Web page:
Pulsed dc sputtering
Reactive sputtering
Plasma diagnostic
Nanocomposite coatings
Multilayer coatings
'Smart' coatings
Carbon nanotube
SHS synthesis
Nanostructured and Nanocomposite coatings

Working in progress

1. Introduction
2. Plasma Properties
3. Diagnostic tool
4. Technical examples

1. Introduction

Nanostructured composite (i.e., “Nanocomposite”) coatings are usually formed from ternary or higher order systems and comprise at least two immiscible phases: two nanocrystalline phases or, more commonly, an amorphous phase surrounding nanocrystallites of a secondary phase. The most interesting and extensively investigated nanocomposite coatings are ternary, quaternary or even more complex systems, with nanocrystalline (nc-) grains of hard transition metal-nitrides (e.g. TiN, CrN, AlN, BN, ZrN, etc.), carbides (e.g. TiC, VC, WC, ZrC, etc.), borides (e.g. TiB2, CrB2, VB2, WB, ZrB2, etc.), oxides (e.g. Al2O3, TiO2, SiO2, MgO, TiO2, Y2O3, ZrO2, etc.), or silicides (e.g. TiSi2, CrSi2, ZrSi2, etc.) surrounded by amorphous (a-) matrices (e.g. Si3N4, BN, C, etc.). The synthesis of such nanocomposite (nc-/a-) coatings critically depends on the ability to co-deposit both the nanocrystalline and amorphous phases, such as Ti–Si–N (nc-TiN/nc-and a-TiSi2/a-Si3N4, Ti-Al-Si-N (nc-TiAlN/a-Si3N4, W-Si-N (nc-W2N/a-Si3N4), Cr-Si-N (nc-CrN/a-Si3N4), Ti-B-C-N (nc-TiB2 and TiC/a-BN), TiC/DLC (nc-TiC/a-C), WC/DLC (nc-WC/a-C), etc. as schematically presented in Figure 1(a). A variety of hard compounds can be used as the nanocrystalline phases, including nitrides, carbides, borides, oxides, and silicides. Veprek et al. suggested that the nano-crystalline grains must be 3-10 nm in size and separated by 1-2 monolayers of an amorphous phase as shown in Figure 1(a). For example, Ti-B-N nanocomposite, which consists of nanocrystalline TiN (-5 nm in size) in an amorphous BN matrix, has been synthesized and observed by Lu, as shown in Figure 1(b).

Figure 1. (a) Schematic diagram of a nanostructured nanocomposite coating proposed by Veprek et al.(1998) and (b) HRTEM image and selected area diffraction pattern (SADP) of nanocomposite Ti-B-N (nc-TiN/a-BN) [Lu et al., 2005].

This design or “Architecture” leads to ultra-hard (hardness above 80 GPa) coatings as reported by Veprek and co-authors most recently. The nanocrystalline phase may be selected from nitrides, carbides, borides, and oxides, while the amorphous phase may also include ceramics, metals and diamond-like carbon (DLC). The initial model proposed by Veprek to explain hardness in nanocomposites is that dislocation operation is suppressed in small grains (3-5 nm) and that the narrow space between them (1 nm separation) induces incoherence strains. The incoherence strain is likely increased, when grain orientations are close enough to provide interaction between matched but slightly misoriented atomic planes. In the absence of dislocation activity, Griffith’s equation, for crack opening was proposed as a simple description of the nanocomposite strength. This equation suggests that strength can be increased by increasing elastic modulus and surface energy of the combined phases, and by decreasing the crystalline grain sizes. It is noted that elastic modulus is inversely dependent on grain sizes that are in the nm size range due to lattice incoherence strains and the high volume of grain boundaries. In practice, grain boundary defects always exist, and a 3 nm grain size was found to be close to the minimum limit. Below this limit, a reverse Hall–Petch effect has been observed and the strengthening effect disappears because grain boundaries and grains become indistinguishable and the stability of the nanocrystalline phase is greatly reduced.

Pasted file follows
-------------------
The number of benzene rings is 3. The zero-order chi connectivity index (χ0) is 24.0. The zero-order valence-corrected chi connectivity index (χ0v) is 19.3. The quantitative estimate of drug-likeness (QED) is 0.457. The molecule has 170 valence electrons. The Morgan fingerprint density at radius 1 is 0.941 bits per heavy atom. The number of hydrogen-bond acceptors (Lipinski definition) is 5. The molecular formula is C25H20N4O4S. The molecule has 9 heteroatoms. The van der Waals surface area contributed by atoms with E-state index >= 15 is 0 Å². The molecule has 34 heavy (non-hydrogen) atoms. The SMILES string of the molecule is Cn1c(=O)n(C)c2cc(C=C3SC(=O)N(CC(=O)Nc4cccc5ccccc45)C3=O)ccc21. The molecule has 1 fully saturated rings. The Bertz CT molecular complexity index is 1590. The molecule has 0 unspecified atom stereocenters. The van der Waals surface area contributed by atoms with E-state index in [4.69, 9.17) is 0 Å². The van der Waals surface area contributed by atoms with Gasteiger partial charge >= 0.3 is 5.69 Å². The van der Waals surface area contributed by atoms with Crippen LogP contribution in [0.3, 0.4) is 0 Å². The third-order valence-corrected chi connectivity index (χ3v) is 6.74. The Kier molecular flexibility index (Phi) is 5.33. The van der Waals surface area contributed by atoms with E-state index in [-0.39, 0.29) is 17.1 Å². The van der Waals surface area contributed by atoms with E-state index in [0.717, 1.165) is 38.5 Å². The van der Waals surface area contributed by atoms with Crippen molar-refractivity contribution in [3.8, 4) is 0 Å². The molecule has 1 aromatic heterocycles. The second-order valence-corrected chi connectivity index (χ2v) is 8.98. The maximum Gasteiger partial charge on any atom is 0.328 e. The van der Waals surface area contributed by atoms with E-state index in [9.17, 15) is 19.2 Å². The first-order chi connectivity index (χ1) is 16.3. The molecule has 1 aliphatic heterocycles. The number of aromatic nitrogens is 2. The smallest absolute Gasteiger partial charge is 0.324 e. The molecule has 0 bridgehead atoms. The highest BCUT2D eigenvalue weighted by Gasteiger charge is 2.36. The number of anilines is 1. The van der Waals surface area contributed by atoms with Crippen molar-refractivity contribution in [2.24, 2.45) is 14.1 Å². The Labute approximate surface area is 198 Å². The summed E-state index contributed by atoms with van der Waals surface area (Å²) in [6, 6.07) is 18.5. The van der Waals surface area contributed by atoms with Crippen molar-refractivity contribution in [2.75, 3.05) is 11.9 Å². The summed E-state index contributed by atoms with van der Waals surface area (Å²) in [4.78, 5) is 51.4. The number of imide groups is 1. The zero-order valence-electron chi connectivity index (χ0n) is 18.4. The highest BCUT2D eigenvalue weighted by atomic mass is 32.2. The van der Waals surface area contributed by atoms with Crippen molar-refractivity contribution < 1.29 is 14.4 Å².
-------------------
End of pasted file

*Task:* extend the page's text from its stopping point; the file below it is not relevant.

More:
Figure 2 shows a high resolution TEM image obtained from the Ti-B-C-N-Si(5 at.%) film and the corresponding inverse fast Fourier transform (IFFT) image, which clearly show that the Ti-B-C-N-Si film has a three dimensional nanocomposite structure in which the crystallites exhibited regular and spherical shapes with sizes ranging from 2 to 3 nm in an amorphous matrix.

Figure 2 (a) a high resolution TEM image obtained from the Ti–B–C–N–Si(5 at.%) film and (b) corresponding inverse fast Fourier transform (IFFT) image calculated by Micrograph TM Gartan software.[Park et. al, ACSEL, CSM, 2009]

Ti-B-C-N-Si(5 at.%) nanocomposite films were deposited on AISI 304 stainless steel substrates using an unbalanced DC magnetron co-sputtering technique with 80mol%TiB2-20mol%TiC composite target and pure silicon target in N2/(Ar+N2) ratio of 1%. XRD, XPS, TEM analyses revealed that the synthesized Ti-B-C-N-Si(5 at.%) film was composed of a nanocomposite consisting of solid-solution (Ti,C,N)B2, Ti(C,N) and TiSi2 nanocrystals (2-3 nm in size) embedded in an amorphous SiOx/BNx/SiBx/BOx/TiOx/CNx/carbon matrix, as schematically shown in Figure 3.

Figure 3. Schematic illustration of the Ti-B-C-N-Si [nc-(Ti,C,N)B2/nc-Ti(C,N)/nc-TiSi2/a-BNx/a-SiOx/a-BOx/a-TiOx/a-SiC/etc] nanocomposites based on XRD, XPS, TEM analyses. [Park et. al, ACSEL, CSM, 2009]



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